Self-Assembly of Biopolymers University of Bristol, United Kingdom 16-18 September 2013 FARADAY DISCUSSIONS Volume 166, 2013 Farady Discussion 166 This volume focuses on the physical chemistry of vel self-assembling bio-conjugate or bio-hybrid materials. Soft matter has emerged as a coherent subject within the last ten years, and is of increasing relevance to interdisciplinary research at the interface of physical chemistry, physics, materials science and biology. Recently several exciting new directions have been pursued in this area, including developments in understanding amyloid fibrillization, liposome and polymersome self-assembly, DNA superstructure formation, biopolymer hydrogel self-assembly and how to control this to develop tissue scaffolds, and the control of biopolymer self-assemblies for applications in biomedicine. This volume focuses on the self-assembly of vel bio-hybrid materials, especially conjugates of proteins with polymers, glycosylation of proteins, polymer/virus hybrids etc. Much work in this field has been driven by recent advances in synthetic methodology which has enabled exciting work on the production of self-assembling and self-organizing systems. These systems are under intense research for applications in tissue scaffolding, drug delivery systems. An understanding of the physical chemistry of self-assembly is essential for such applications. Topics covered in this volume include: * DNA condensation using polyelectrolytes * Self-assembly of polymer/protein and polymer virus conjugates * Self-assembly of lipids and polymerosomes * Self-assembly of carbohydrate/gluco polymer hybrid materials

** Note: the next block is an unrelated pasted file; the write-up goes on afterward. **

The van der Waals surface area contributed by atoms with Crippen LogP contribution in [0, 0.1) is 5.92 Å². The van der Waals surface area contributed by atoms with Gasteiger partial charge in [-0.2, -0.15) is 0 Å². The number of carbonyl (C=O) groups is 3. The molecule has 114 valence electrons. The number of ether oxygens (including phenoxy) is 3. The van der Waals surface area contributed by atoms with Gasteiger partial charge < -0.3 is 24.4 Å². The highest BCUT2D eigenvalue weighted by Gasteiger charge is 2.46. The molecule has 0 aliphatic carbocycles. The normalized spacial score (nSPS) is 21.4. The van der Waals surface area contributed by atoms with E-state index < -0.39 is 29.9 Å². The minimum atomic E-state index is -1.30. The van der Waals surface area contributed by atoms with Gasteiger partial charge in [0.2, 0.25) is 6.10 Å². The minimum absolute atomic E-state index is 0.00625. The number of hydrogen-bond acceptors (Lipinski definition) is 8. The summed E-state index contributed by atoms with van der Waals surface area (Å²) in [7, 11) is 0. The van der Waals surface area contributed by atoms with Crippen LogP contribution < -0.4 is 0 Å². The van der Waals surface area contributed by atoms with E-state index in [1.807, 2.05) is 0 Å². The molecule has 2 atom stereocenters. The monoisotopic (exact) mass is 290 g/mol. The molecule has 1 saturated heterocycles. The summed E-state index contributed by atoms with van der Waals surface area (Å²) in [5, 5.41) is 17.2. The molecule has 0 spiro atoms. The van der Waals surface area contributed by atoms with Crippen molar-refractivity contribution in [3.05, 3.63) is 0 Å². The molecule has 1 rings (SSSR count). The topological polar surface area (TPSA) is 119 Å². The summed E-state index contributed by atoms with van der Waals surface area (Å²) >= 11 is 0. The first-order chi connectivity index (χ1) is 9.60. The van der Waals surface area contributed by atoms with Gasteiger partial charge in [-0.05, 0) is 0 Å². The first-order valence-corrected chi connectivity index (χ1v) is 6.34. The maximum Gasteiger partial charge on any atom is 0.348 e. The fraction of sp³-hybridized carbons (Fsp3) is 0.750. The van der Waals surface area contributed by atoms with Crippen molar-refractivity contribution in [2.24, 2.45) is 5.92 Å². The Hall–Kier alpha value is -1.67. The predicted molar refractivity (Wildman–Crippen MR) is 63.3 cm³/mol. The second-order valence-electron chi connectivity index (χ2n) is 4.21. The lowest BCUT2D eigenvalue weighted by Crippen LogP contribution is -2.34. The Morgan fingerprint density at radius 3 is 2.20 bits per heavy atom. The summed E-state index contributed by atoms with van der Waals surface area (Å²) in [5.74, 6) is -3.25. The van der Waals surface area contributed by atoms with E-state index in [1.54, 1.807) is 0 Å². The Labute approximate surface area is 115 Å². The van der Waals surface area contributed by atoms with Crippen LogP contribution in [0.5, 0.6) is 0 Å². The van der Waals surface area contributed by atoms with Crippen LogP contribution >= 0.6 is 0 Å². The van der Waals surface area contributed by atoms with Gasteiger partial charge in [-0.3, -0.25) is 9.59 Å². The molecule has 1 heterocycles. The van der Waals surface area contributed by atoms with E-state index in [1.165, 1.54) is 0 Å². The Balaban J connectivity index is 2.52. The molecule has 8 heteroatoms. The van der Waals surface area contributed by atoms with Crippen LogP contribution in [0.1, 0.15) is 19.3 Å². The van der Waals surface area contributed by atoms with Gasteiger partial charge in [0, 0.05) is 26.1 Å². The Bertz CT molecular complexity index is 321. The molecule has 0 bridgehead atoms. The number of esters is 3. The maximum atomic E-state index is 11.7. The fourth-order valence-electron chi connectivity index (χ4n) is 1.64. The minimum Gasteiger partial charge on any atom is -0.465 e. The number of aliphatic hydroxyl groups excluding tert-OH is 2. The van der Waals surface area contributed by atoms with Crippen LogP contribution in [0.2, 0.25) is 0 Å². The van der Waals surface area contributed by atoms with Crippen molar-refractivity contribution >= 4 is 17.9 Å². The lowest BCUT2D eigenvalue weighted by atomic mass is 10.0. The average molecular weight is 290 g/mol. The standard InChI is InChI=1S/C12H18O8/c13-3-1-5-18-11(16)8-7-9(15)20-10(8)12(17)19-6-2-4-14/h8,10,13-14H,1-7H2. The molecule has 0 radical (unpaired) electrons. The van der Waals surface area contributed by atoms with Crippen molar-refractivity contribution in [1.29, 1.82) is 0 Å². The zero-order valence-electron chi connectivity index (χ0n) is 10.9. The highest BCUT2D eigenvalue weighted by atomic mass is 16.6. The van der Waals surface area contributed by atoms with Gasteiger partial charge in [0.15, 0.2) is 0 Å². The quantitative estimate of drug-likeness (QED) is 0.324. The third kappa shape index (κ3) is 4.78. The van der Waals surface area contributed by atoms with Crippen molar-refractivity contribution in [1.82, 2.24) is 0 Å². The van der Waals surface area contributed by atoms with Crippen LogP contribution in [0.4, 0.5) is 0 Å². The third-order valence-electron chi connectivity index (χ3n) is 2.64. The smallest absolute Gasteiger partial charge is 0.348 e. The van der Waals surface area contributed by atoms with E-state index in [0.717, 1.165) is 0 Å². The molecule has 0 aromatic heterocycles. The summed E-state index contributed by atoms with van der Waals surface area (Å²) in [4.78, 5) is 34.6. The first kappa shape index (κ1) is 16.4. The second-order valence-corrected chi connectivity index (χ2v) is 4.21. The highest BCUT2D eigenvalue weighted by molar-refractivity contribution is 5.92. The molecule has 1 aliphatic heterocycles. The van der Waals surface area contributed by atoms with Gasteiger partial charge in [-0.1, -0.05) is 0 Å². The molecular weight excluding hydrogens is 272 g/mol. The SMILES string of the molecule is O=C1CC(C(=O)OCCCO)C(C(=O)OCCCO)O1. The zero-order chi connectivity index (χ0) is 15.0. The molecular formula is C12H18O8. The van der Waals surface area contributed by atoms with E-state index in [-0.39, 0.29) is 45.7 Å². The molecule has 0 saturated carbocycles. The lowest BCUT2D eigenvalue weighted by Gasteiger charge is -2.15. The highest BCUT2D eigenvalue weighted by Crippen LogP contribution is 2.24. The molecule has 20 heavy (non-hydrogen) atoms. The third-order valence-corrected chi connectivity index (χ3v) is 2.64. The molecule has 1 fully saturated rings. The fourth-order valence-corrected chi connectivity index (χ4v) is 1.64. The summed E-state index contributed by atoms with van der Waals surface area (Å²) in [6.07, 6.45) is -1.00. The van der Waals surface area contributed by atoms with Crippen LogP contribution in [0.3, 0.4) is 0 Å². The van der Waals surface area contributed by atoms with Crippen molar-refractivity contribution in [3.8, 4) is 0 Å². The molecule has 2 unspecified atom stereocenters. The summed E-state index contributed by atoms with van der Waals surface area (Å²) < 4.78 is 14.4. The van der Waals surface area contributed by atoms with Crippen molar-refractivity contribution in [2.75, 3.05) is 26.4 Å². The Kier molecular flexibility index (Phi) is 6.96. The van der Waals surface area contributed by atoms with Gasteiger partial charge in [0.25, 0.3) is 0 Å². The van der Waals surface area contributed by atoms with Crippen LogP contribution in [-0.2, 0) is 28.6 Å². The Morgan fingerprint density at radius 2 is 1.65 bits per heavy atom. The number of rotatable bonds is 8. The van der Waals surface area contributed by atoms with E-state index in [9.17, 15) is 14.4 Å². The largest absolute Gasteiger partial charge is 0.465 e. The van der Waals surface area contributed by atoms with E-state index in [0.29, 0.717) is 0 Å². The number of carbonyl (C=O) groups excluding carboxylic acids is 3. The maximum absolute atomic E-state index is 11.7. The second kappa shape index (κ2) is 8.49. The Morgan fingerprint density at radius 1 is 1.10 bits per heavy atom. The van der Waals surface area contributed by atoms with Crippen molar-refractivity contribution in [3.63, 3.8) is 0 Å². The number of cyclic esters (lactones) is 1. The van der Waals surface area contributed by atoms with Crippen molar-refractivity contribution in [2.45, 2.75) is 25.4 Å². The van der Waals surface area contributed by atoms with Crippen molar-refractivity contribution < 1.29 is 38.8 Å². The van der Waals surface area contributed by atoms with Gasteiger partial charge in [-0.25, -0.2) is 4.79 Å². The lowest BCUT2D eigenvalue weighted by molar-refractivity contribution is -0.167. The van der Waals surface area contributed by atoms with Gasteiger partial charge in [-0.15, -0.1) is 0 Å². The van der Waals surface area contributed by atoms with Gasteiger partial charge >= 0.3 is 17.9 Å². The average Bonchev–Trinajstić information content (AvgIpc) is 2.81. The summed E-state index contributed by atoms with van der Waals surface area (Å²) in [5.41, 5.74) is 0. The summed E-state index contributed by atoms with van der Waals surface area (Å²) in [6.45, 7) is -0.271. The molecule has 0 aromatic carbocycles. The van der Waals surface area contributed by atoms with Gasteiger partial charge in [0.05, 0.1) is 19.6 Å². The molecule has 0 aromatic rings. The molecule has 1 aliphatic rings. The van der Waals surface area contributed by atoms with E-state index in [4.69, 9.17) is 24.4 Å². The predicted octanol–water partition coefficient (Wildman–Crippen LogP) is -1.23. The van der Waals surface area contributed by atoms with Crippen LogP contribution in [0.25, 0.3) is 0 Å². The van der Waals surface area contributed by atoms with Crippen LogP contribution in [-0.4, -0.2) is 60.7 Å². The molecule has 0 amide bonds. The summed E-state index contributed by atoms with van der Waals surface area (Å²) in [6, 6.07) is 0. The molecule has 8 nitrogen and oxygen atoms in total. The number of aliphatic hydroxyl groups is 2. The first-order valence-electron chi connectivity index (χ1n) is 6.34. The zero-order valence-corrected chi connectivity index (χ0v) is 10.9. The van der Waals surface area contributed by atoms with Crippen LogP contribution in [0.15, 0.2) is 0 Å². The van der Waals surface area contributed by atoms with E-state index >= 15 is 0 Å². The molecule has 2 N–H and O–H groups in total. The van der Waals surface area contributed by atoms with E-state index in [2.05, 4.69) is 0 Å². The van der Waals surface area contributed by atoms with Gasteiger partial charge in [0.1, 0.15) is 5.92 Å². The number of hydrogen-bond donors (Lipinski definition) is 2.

Faraday Discussions documents a long-established series of Faraday Discussion meetings which provide a unique international forum for the exchange of views and newly acquired results in developing areas of physical chemistry, biophysical chemistry and chemical physics. The papers presented are published in the Faraday Discussion volume together with a record of the discussion contributions made at the meeting. Faraday Discussions therefore provide an important record of current international knowledge and views in the field concerned. The latest (2012) impact factor of Faraday Discussions is 3.82.